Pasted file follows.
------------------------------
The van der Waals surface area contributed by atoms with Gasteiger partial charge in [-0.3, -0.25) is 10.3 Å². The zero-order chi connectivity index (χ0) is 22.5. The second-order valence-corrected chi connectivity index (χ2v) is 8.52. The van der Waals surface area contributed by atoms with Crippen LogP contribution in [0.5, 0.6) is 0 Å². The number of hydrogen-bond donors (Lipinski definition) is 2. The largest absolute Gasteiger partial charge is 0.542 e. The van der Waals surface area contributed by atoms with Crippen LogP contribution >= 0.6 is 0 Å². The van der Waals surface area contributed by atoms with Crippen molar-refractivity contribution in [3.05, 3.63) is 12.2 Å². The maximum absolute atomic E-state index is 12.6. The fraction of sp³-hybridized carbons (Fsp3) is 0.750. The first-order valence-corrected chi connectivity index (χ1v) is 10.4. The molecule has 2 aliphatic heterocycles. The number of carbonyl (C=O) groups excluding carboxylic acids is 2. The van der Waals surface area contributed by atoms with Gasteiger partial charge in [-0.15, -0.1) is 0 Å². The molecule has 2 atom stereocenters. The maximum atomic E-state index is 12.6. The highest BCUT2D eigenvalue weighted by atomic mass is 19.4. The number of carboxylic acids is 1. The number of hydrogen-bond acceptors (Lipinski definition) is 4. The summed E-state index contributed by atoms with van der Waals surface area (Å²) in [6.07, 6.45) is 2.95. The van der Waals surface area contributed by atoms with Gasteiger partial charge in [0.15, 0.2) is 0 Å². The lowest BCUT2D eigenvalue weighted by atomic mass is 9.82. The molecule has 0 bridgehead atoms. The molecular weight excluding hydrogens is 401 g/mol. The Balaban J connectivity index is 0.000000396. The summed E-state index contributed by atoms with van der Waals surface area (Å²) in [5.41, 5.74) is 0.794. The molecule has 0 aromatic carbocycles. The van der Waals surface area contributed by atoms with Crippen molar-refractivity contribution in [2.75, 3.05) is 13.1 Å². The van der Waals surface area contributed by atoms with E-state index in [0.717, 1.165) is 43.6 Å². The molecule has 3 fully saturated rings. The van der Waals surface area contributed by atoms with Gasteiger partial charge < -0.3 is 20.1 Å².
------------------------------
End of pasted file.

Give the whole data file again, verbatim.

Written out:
The van der Waals surface area contributed by atoms with Gasteiger partial charge in [-0.3, -0.25) is 10.3 Å². The zero-order chi connectivity index (χ0) is 22.5. The second-order valence-corrected chi connectivity index (χ2v) is 8.52. The van der Waals surface area contributed by atoms with Crippen LogP contribution in [0.5, 0.6) is 0 Å². The number of hydrogen-bond donors (Lipinski definition) is 2. The largest absolute Gasteiger partial charge is 0.542 e. The van der Waals surface area contributed by atoms with Crippen LogP contribution >= 0.6 is 0 Å². The van der Waals surface area contributed by atoms with Crippen molar-refractivity contribution in [3.05, 3.63) is 12.2 Å². The maximum absolute atomic E-state index is 12.6. The fraction of sp³-hybridized carbons (Fsp3) is 0.750. The first-order valence-corrected chi connectivity index (χ1v) is 10.4. The molecule has 2 aliphatic heterocycles. The number of carbonyl (C=O) groups excluding carboxylic acids is 2. The van der Waals surface area contributed by atoms with Gasteiger partial charge in [-0.15, -0.1) is 0 Å². The molecule has 2 atom stereocenters. The maximum atomic E-state index is 12.6. The highest BCUT2D eigenvalue weighted by atomic mass is 19.4. The number of carboxylic acids is 1. The number of hydrogen-bond acceptors (Lipinski definition) is 4. The summed E-state index contributed by atoms with van der Waals surface area (Å²) in [6.07, 6.45) is 2.95. The van der Waals surface area contributed by atoms with Gasteiger partial charge in [0.15, 0.2) is 0 Å². The lowest BCUT2D eigenvalue weighted by atomic mass is 9.82. The molecule has 0 bridgehead atoms. The molecular weight excluding hydrogens is 401 g/mol. The Balaban J connectivity index is 0.000000396. The summed E-state index contributed by atoms with van der Waals surface area (Å²) in [5.41, 5.74) is 0.794. The molecule has 0 aromatic carbocycles. The van der Waals surface area contributed by atoms with Crippen molar-refractivity contribution in [2.75, 3.05) is 13.1 Å². The van der Waals surface area contributed by atoms with E-state index in [0.717, 1.165) is 43.6 Å². The molecule has 3 fully saturated rings. The van der Waals surface area contributed by atoms with Gasteiger partial charge < -0.3 is 20.1 Å².